Date of Award

Spring 1-1-2012

Document Type


Degree Name

Doctor of Philosophy (PhD)


Chemistry & Biochemistry

First Advisor

William Carl Lineberger

Second Advisor

Veronica M. Bierbaum

Third Advisor

Jorg M. Weber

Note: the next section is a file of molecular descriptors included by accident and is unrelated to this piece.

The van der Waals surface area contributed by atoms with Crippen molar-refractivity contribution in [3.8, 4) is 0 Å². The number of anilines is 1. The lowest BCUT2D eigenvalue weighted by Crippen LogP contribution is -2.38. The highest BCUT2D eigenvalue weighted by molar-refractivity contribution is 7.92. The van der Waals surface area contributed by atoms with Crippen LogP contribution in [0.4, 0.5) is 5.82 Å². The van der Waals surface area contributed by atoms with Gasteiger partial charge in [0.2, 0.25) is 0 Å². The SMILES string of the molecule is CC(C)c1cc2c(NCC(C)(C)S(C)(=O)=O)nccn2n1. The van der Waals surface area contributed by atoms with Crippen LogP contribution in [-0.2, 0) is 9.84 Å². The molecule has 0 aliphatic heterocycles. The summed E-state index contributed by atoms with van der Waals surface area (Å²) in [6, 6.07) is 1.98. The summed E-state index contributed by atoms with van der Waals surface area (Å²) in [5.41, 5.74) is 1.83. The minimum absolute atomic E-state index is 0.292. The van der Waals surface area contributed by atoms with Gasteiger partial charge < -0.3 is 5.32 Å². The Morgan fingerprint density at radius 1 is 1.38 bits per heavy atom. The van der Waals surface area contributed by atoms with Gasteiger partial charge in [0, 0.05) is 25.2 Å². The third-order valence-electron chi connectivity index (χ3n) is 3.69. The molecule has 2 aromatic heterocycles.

Negative ion photoelectron spectroscopy has been used to study the furanide anion (C4H3O-), dihalomethyl anions (CHX2-, where X = Cl, Br, and I), the cyanopolyyne anions HC4N- and HCCN-, propadienylidenide (H2CCC-), and propargylenide (HCCCH-). Using this experimental technique in combination with calculations and Franck-Condon simulations, we learn about the electronic and vibrational structures of these molecules. Furanide is an ideal anion to interrogate using photoelectron spectroscopy. The five-membered ring structure of furanide constrains it to a relatively small geometry change upon photodetachment. Thus, there is substantial Franck-Condon overlap between the wavefunctions of the ground vibrational state of the anion and of the ground vibrational state of the neutral. A prominent origin peak is observed in the photoelectron spectrum, from which we measure its electron affinity (EA). Our standard Franck-Condon analysis, which assumes uncoupled and harmonic normal modes, reproduces the observed photoelectron spectrum. The excellent agreement between simulation and experiment enables the identification of individual vibronic transitions that give rise to the peaks in the spectrum. With peak assignments, we measure the frequencies of several active vibrational modes. In sharp contrast to the rigid furanide anion, the dihalomethyl anions undergo a large geometry change upon photodetachment. When an electron is removed, the pyramidal anion becomes nearly planar, exciting multiple large-amplitude vibrations. As a result of the large geometry change between the anion and the neutral, the best Franck-Condon overlap occurs with high vibrational levels of the neutral &mdash where mode-coupling and anharmonicity become important. Our standard Franck-Condon analysis breaks down under these circumstances, and the origin peak is unobservable. Only by applying sophisticated theoretical methods can we interpret the structure of the photoelectron spectra of the dihalomethyl anions. The cyanopolyyne anions HC4N- and HCCN- are also challenging to investigate via photoelectron spectroscopy. The bent anions become quasilinear upon photodetachment to the 3A" ground states of these neutral cyanopolyynes. However, unlike the spectra of the dihalomethyl anions, the origin peaks of HC4N and HCCN have observable intensity in their photoelectron spectra. The geometries of the 1A' excited states are very similar to that of their respective anions, leading to short vibrational progressions and intense origin peaks of the excited states. Propadienylidenide and propargylenide, both m/z 38, display very different photoelectron spectra. The rational synthesis made possible by the flowing-afterglow anion source allows us to selectively prepare the different isomers by choosing the appropriate precursor. Reacting O- with allene produces primarily H2CCC-, which is a relatively rigid molecule that exhibits modest, resolved vibrational progressions with an intense origin peak. Reacting O- with propyne yields a mixture of both H2CCC- and HCCCH-; we subtract the spectrum of H2CCC- to obtain the spectrum of HCCCH-. Unlike its isomer, HCCCH- undergoes a significant geometry change when an electron is detached, and the photoelectron spectrum of the ground state of propargylene is characterized by an extended vibrational progression. Again, because the best Franck-Condon overlap occurs with higher vibrational levels of the neutral, assignment of the origin peak is not straightforward, and our standard Franck-Condon simulations are of no help. In this work, we investigate several floppy molecules using negative ion photoelectron spectroscopy. It is particularly challenging to elucidate the photoelectron spectra of these molecules because they test the limits of the normal mode analysis that is typically applied to these spectra. These species illustrate the difficulties involved in probing the electronic and vibrational structure of floppy molecules, as well as the theoretical methods that are required to understand their complex spectra.